Women at Factory had business and administration skills, even if they weren’t always listened to about the stupid amount being spent on the new office building or the excessive cut being paid to distributors. They knew the industry and handled the unglamorous work, boringly making sure the right number of records were pressed and distributed to the right places, that they were licensed to the right companies with the right contracts, that royalties were received, and bills and bands paid. Tina Simmons, the only woman to have been made a company director, managed the label for five years and saw the writing on the wall, but wasn’t heeded and couldn’t stop Factory going bust, reluctantly leaving in 1990 because she didn’t want to be there when the company was destroyed. “All I could think was: I’m here watching the fall of this wonderful label.” According to Suzanne Robinson, “women were the force behind a lot of what went on, they were the powerhouse. They kept it all going, kept it all together.”
I Thought I Heard You Speak isn’t an angry book — it’s not a take-down of Factory, it’s a love-letter, a celebration, starting with its beautiful Factory-esqe cover. It isn’t a #MeToo book either — the Factory men seem to have been OK to be around, better generally than the norm for work environments of the time. It’s a tale of being discounted and undervalued, of casual ingrained sexism mostly, rather than of assault or sexualised conversations. Opinions differ about whether women were recognised largely as equals within Factory. Tony Wilson is portrayed as a brilliant man, if a bully, who enjoyed chaos and conflict and wanted to disrupt things if they were running smoothly, and as a man who didn’t really take women seriously.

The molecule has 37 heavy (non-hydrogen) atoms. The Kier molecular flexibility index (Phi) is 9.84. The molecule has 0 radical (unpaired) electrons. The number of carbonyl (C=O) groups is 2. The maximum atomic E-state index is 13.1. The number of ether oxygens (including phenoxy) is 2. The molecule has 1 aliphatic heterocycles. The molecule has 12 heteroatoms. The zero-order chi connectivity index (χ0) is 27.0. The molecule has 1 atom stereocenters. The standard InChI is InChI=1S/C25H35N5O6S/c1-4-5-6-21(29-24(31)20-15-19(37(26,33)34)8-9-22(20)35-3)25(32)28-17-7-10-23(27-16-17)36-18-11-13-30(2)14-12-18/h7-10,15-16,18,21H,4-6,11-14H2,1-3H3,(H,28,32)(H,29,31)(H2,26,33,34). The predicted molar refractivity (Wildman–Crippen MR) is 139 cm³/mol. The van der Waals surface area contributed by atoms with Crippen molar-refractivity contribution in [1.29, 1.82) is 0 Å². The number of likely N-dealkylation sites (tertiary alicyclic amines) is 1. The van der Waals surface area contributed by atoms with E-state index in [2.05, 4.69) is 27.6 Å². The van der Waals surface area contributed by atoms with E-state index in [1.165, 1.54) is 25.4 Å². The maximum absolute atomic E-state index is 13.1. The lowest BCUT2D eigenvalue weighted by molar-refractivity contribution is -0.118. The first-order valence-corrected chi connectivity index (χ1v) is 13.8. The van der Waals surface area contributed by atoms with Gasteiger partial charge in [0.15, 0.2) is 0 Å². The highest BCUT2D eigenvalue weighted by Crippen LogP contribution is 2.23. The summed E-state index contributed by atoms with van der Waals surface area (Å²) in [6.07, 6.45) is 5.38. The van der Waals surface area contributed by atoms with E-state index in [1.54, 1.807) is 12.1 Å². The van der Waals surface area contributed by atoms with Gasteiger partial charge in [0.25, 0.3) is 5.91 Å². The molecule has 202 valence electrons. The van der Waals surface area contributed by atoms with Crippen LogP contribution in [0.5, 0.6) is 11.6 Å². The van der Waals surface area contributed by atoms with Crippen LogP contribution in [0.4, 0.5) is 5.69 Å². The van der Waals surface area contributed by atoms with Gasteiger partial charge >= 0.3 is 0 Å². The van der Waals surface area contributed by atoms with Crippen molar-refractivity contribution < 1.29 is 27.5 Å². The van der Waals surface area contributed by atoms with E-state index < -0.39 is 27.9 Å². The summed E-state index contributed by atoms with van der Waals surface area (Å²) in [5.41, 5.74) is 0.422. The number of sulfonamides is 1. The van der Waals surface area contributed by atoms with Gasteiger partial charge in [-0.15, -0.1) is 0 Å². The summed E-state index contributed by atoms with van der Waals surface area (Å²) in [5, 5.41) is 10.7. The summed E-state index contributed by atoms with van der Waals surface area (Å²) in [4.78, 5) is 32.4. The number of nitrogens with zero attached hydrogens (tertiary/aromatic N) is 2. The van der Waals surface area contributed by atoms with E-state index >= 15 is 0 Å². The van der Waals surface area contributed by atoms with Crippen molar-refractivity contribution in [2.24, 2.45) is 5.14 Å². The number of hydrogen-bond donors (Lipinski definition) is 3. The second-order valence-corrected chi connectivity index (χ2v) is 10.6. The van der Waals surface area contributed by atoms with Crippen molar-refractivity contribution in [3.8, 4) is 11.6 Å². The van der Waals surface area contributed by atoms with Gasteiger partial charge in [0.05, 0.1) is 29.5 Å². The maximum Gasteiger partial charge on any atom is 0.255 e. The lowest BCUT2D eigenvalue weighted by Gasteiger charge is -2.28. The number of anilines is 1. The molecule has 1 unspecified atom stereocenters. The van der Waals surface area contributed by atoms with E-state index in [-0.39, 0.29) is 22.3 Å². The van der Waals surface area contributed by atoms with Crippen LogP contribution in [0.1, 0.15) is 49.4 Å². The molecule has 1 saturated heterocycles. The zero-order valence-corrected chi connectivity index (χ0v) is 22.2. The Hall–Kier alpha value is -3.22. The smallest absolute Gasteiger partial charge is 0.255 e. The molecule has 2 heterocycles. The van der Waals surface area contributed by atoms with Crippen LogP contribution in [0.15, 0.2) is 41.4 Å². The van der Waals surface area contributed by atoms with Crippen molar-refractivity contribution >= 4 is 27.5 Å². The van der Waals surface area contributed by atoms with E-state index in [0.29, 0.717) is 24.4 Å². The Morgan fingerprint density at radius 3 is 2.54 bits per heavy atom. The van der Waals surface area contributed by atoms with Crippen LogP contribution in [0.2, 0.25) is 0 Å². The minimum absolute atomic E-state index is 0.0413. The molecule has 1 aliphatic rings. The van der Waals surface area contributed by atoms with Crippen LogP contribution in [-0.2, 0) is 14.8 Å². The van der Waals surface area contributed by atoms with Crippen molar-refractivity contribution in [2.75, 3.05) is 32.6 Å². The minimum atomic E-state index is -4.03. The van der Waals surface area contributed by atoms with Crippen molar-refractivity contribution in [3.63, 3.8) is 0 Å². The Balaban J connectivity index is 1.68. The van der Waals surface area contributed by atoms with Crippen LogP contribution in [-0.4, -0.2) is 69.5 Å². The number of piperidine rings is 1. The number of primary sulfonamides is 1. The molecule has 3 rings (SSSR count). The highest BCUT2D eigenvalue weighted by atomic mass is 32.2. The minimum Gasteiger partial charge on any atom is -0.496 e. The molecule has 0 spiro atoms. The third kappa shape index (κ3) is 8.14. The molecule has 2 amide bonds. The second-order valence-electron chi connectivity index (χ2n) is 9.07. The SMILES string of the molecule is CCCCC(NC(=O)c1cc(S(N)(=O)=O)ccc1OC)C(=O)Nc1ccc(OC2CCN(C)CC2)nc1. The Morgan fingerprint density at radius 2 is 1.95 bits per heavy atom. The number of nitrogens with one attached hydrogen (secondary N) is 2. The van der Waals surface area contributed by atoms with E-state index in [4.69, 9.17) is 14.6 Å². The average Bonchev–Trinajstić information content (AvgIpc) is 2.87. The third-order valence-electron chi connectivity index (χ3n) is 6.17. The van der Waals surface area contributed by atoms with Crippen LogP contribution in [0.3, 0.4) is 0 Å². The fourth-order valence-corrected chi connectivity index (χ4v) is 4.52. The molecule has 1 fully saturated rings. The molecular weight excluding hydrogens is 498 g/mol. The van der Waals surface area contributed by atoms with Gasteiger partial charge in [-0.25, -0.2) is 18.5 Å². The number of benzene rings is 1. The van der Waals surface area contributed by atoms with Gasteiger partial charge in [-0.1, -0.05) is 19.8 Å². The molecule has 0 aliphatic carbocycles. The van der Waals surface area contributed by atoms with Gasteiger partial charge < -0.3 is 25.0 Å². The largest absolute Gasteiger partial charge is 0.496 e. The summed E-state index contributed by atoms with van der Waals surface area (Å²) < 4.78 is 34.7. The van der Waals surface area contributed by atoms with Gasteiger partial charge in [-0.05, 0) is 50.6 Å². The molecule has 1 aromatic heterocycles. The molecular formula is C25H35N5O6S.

Lieve Monnens, originally of Factory Benelux and with a mainland Europe perspective, says “England was old-fashioned and chauvinistic. I would be asked to wear short skirts…” and highlights the contrast between “working in a modern and alternative industry while still coming across those conservative attitudes”. Martine McDonagh, then James’s manager states: “Lesley [Gilbert] did everything. You know, she ran that label and it’s still only the men who get the credit…As someone who worked in the music business for thirty years, I can say that, being a women, you don’t get the credit for things that you do. I think it’s much easier for men to deny women credit than it is for them to deny another man credit.”
Susan Ferguson makes points out “the Madchester scene was very laddish, but I don’t think the indie scene that preceded that was. There were always women at gigs. Women in bands. Maybe they didn’t hit the big time in the same way. In a society and a world that was very male. The Haçienda felt very different.” Linda Dutton from Ikon Films talks about every performance at The Haçienda being filmed, except Madonna nearly wasn’t (until Linda stepped in): “It was a kind of misogyny, the idea that she was just a woman dancing and nobody knew who she was, so she wasn’t important enough to be filmed”. And making sure women got credited for their work seemed to require an intervention from Brix Smith.